Rack Of Lamb With DiJon Mustard Crust, Potatoes And Spinach
Serves two or three
I will admit that this is a bit costly and takes some time but if you like lamb this is a great recipe. Serves two or three as main dish depending on the size of the chops and four to six as appetizers.
8 chop/ 4 rib rack of lamb
Canola oil (as needed)
1 tbsp. green olive oil
Coarse sea salt
2 tbsp fennel seed
Freshly cracked black pepper
2 or 3 tbsp. butter
A large half-cooked or fully cooked Idaho potato sliced into medallions
1 tsp. rough-chopped rosemary
1/4 cup Japanese Panko breadcrumbs
2 tbsp. Dijon mustard
1/4 cup matzo meal
1/4 cup half-cooked bacon, reserve the fat
1 tsp. capers, well drained
2-3 tbsp. garlic
½ cup Scallions (large green onions) sliced
2 handfuls fresh spinach
1 fresh lemon
Reduced red wine sauce – 2 cups of red wine and 2 cups of beef stock reduced to one cup, 3 tbsp of shallots thinly sliced and sautéed in butter. Add the shallots to the reduced wine, season with a pinch of black pepper, salt and thyme taste and adjust.
Here’s What To Do:
Have your butcher remove the fat from the outside of the rack, trim the bones if necessary and cut the chine bone from the rack of lamb. I’d also ask to have the chops cut through and then have the rack tied back together, trust me it will make serving much easier.
Heat a frying pan big enough to hold the rack or medium high heat, add the canola oil. Place the rack on a baking pan and season with cracked black pepper, coarse salt and fennel seed; rub the seasoning into the meat. Place the entire rack of lamb in the pan and roast each side and end for 3-4 minutes so that all sides will be nicely browned, (you may have to hold the rack on end with tongs or a fork) but will leave the lamb raw in the middle.
Pre-heat the oven to 500-degrees. Place the potatoes slices in a medium bowl and top with olive oil, the bacon fat, scallions, rough-chopped rosemary some cracked black pepper, some sea salt (less is more). Give it one or two flips to coat all the potatoes, pour the potatoes into an oven proof dish or baking pan and roast them until they brown on the outside. Remove from the oven and cover with foil.
Reduce the oven to 425-degrees. For the meat crust, put a tbsp. of rosemary, the half-cooked bacon, fresh parsley, garlic and black pepper in the food processor. Really pulverize the mixture, and then add the Dijon mustard and the Japanese breadcrumbs, matzo meal, a little lemon juice, a little water, and a little olive oil into the processor for one or two final mixes. Use your hands or a spatula to coat all three sides of the rack with the Dijon mixture; it should be firm enough to hold to the meat. Add a large spoonful or two of butter to the top of the rack, as it will melt and encase the lamb during cooking.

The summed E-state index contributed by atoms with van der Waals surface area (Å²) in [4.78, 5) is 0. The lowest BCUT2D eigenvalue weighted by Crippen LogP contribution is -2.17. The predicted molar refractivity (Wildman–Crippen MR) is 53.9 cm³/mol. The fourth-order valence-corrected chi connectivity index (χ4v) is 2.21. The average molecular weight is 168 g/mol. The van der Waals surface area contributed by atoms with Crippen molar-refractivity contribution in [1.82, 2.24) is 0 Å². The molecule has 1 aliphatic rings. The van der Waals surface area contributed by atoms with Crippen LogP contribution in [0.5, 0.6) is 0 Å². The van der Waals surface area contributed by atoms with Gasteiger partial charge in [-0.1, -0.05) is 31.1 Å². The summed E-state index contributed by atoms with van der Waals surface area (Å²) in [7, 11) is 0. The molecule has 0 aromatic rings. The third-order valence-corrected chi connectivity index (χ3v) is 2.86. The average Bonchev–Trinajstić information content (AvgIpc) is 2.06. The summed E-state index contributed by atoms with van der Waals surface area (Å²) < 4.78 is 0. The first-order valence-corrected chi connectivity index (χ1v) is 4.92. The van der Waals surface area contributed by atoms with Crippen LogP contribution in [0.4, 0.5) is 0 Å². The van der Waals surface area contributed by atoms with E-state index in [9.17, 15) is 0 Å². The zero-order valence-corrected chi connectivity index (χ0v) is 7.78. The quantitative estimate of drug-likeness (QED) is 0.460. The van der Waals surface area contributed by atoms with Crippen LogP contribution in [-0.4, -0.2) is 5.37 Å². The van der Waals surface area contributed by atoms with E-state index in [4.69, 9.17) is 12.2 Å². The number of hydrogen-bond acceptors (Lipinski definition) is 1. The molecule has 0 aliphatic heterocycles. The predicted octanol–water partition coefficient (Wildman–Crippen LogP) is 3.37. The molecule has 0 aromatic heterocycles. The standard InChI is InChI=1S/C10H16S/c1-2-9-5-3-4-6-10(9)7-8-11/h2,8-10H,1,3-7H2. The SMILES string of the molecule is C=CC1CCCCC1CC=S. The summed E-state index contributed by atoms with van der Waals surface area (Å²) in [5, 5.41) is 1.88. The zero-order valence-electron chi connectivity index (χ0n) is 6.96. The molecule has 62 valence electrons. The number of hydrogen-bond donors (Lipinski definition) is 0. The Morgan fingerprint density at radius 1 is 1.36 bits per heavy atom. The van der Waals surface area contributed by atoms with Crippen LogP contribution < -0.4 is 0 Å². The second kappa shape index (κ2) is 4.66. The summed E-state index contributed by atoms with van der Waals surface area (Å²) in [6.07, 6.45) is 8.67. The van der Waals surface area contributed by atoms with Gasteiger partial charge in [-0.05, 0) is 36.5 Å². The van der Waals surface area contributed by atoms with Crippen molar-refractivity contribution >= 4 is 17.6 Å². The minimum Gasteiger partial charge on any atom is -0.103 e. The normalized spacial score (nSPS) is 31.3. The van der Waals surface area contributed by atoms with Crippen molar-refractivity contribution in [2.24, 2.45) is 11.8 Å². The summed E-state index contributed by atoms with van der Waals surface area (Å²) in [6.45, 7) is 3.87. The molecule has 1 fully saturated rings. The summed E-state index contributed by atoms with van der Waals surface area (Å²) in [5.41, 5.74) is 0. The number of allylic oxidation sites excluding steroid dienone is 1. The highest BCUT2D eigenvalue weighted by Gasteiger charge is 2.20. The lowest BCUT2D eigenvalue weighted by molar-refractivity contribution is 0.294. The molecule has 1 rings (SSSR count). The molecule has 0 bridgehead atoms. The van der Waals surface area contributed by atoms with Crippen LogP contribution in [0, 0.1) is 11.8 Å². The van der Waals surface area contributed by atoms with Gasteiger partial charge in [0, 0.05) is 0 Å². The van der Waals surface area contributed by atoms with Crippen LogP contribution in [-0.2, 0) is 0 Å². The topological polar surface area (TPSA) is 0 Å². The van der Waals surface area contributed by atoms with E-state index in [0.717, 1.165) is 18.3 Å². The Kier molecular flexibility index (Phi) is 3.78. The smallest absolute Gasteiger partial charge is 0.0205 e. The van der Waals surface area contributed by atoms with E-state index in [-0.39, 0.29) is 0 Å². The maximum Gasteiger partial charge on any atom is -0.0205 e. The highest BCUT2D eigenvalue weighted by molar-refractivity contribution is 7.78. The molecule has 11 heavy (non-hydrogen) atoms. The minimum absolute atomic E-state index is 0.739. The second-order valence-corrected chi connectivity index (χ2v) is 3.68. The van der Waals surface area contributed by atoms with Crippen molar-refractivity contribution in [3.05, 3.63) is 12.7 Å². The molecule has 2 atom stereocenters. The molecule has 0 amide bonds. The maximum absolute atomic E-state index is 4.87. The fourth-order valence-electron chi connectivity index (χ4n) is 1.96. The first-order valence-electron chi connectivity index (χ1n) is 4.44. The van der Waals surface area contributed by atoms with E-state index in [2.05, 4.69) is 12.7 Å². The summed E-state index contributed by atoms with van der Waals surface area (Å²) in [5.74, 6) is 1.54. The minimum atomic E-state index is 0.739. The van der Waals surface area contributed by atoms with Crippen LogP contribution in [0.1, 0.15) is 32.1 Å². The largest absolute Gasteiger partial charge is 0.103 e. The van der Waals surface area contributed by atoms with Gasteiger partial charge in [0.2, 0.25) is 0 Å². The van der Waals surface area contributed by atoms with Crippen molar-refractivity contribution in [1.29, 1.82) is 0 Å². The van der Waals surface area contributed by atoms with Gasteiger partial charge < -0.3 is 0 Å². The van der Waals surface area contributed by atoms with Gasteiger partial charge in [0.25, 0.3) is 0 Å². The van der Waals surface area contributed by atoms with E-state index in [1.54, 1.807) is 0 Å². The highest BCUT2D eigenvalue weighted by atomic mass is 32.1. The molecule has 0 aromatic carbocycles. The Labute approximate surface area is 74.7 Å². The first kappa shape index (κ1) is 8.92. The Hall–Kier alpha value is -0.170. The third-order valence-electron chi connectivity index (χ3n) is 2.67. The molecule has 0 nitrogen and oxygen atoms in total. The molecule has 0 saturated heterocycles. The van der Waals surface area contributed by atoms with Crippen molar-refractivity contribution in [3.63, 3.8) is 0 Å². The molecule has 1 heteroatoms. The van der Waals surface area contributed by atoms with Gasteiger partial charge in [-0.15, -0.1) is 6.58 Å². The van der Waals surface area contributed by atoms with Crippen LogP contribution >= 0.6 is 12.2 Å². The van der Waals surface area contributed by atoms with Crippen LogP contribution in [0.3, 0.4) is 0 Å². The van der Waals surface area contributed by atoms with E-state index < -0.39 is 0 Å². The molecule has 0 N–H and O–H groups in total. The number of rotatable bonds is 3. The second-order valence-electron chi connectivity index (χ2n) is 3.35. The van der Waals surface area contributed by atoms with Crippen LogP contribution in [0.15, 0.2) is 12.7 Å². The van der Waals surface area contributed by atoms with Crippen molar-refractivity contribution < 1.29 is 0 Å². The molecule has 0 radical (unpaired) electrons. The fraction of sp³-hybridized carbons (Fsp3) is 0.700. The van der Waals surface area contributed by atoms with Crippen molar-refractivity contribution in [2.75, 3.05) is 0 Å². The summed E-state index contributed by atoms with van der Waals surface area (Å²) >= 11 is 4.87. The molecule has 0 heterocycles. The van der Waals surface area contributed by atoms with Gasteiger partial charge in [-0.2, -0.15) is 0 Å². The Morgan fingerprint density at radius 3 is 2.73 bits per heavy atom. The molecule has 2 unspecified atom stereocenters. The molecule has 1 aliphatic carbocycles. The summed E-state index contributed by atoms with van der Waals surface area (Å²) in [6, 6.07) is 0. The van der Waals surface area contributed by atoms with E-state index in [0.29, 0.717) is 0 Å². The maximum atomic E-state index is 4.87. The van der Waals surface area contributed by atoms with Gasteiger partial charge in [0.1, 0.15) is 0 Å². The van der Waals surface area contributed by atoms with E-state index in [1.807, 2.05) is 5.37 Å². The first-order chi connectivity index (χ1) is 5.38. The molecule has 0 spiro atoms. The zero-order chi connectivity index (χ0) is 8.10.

Cook the rack on the baking sheet for seven – ten minutes or until the crust is nicely browned. Remove the rack and check for doneness, they should be red but cooked, return for to the oven two minutes intervals if they need to go longer, when finished, cover with foil and rest for ten minutes.
While the rack rests cook the spinach. Use a clean medium sauté pan over medium high heat and melt the butter until starts to brown, add the spinach and sauté until it starts wilt, give it a flip and then a good pinch of sea salt, the capers, and a squeeze of fresh lemon. Cook briefly and remove from the heat and set aside.
Return the potatoes to the oven while you prepare the meat. When you are happy with the lamb, remove the potatoes and sprinkle with a little parsley.
For a nice presentation build the plate with a good spoonful of potatoes and then add the spinach with capers right in the front. Finally, lay three or four chops across the plate and pour a bit of the reduced wine sauce over the edge of the meat — yes a lot work but really tasty.
Woody’s Wine Pick
This is the kind of dish that calls for pulling a couple of nice bottles out of the cellar and that’s exactly what I did, a California Merlot and a Bordeaux because it has Merlot in it. Since not everyone has a cellar I have selected two wines with a strong Merlot presence. The mustard and salt flavors rule here and Merlot is a classic match.
What Goes With What Wines Selections
Peterson Merlot ’02, Dry Creek Valley, CA (Merlot)
A lovely wine with some bottle age on it and it’s still big with ripe cherry, cocoa and spice in the nose, lovely tannins and vanilla from the oak aging. It shows cherry and dark chocolate in the finish. $16